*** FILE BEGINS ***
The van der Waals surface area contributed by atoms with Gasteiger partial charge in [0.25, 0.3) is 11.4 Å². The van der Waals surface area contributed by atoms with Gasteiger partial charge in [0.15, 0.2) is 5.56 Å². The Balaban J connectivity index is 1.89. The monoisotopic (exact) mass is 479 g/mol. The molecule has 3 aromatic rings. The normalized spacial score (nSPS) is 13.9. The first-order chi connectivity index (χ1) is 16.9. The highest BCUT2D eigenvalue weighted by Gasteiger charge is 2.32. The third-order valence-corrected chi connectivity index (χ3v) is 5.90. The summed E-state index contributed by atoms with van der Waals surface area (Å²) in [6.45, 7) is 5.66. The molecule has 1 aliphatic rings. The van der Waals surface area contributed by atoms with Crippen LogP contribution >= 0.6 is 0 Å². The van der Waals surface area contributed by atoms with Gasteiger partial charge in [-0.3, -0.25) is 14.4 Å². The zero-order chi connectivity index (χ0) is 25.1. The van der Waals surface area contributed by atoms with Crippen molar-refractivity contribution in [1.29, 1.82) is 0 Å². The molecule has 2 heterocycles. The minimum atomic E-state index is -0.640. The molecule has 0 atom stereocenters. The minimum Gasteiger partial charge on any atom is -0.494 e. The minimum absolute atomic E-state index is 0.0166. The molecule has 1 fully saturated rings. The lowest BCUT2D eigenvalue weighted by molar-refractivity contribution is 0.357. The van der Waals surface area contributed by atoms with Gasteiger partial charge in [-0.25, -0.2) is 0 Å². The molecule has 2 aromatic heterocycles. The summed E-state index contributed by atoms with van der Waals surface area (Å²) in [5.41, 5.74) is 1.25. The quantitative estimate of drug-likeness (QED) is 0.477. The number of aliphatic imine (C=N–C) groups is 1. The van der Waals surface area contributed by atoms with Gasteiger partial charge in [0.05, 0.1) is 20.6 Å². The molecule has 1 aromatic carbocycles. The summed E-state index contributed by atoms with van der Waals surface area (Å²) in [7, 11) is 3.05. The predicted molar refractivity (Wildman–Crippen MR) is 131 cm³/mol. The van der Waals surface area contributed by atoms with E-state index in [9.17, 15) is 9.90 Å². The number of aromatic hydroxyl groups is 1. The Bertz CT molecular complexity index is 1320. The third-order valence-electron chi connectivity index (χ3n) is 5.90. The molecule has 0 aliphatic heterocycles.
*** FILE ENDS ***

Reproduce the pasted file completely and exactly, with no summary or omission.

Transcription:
The van der Waals surface area contributed by atoms with Gasteiger partial charge in [0.25, 0.3) is 11.4 Å². The van der Waals surface area contributed by atoms with Gasteiger partial charge in [0.15, 0.2) is 5.56 Å². The Balaban J connectivity index is 1.89. The monoisotopic (exact) mass is 479 g/mol. The molecule has 3 aromatic rings. The normalized spacial score (nSPS) is 13.9. The first-order chi connectivity index (χ1) is 16.9. The highest BCUT2D eigenvalue weighted by Gasteiger charge is 2.32. The third-order valence-corrected chi connectivity index (χ3v) is 5.90. The summed E-state index contributed by atoms with van der Waals surface area (Å²) in [6.45, 7) is 5.66. The molecule has 1 aliphatic rings. The van der Waals surface area contributed by atoms with Crippen LogP contribution >= 0.6 is 0 Å². The van der Waals surface area contributed by atoms with Gasteiger partial charge in [-0.3, -0.25) is 14.4 Å². The zero-order chi connectivity index (χ0) is 25.1. The van der Waals surface area contributed by atoms with Crippen molar-refractivity contribution in [1.29, 1.82) is 0 Å². The molecule has 2 heterocycles. The minimum atomic E-state index is -0.640. The molecule has 0 atom stereocenters. The minimum Gasteiger partial charge on any atom is -0.494 e. The minimum absolute atomic E-state index is 0.0166. The molecule has 1 fully saturated rings. The lowest BCUT2D eigenvalue weighted by molar-refractivity contribution is 0.357. The van der Waals surface area contributed by atoms with Gasteiger partial charge in [-0.25, -0.2) is 0 Å². The molecule has 2 aromatic heterocycles. The summed E-state index contributed by atoms with van der Waals surface area (Å²) in [5.41, 5.74) is 1.25. The quantitative estimate of drug-likeness (QED) is 0.477. The number of aliphatic imine (C=N–C) groups is 1. The van der Waals surface area contributed by atoms with Gasteiger partial charge in [0.05, 0.1) is 20.6 Å². The molecule has 1 aromatic carbocycles. The summed E-state index contributed by atoms with van der Waals surface area (Å²) in [7, 11) is 3.05. The predicted molar refractivity (Wildman–Crippen MR) is 131 cm³/mol. The van der Waals surface area contributed by atoms with E-state index in [9.17, 15) is 9.90 Å². The number of aromatic hydroxyl groups is 1. The Bertz CT molecular complexity index is 1320. The third-order valence-electron chi connectivity index (χ3n) is 5.90. The molecule has 0 aliphatic heterocycles.